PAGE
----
Last week we discussed the unbundling of Shuls and I said that it was unfortunate that so many people were choosing their Shul services a la carte and not davening and supporting a fuller service Shul. In the comments, a reader wrote:
“I understand that there is a benefit to having a one-stop-shop, and knowing that all your needs can be adequately met in one place. But there is also a benefit to being able to go to multiple places and have each individual need being met in an above-adequate manner.”
I think this comment highlights one problem with increased Shul choice, and that is the decision becomes focused primarily on what’s best for the individual. Beyond the financial considerations, Shuls need people to meet the chesed needs of the community. Shuls need people to be a positive influence on others. Shuls need people for friendship and a sense of comradeship.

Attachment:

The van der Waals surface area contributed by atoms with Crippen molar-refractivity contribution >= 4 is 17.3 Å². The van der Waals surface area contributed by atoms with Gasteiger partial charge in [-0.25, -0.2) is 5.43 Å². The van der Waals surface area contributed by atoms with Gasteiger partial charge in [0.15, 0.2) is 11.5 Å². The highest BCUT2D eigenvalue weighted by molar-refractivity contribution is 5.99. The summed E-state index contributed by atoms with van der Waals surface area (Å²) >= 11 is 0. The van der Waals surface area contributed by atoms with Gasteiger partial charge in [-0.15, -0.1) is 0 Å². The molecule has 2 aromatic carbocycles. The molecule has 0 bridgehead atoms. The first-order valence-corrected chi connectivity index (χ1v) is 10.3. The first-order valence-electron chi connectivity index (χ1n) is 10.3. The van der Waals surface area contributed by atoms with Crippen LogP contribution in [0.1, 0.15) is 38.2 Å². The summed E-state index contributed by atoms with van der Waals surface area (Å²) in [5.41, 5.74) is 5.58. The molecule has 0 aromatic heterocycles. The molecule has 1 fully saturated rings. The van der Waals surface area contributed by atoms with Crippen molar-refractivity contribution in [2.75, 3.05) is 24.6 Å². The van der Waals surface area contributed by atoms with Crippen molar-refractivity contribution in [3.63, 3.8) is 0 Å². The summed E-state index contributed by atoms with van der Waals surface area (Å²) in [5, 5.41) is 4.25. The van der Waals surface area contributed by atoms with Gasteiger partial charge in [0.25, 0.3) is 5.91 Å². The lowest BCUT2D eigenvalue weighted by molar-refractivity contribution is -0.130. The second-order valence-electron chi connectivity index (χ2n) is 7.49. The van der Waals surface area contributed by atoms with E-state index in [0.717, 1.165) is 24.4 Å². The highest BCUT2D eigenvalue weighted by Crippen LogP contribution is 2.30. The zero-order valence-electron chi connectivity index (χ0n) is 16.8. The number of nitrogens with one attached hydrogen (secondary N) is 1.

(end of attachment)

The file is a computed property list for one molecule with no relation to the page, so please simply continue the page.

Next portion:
Perhaps if in addition to the question of “What Shul(s) are best for my needs?”, we asked “In what Shul can I be of most service?”. Where can I help people? Where can I inspire others to grow? Where can I be of service to my community? Maybe there is a downside to Shul choice after all?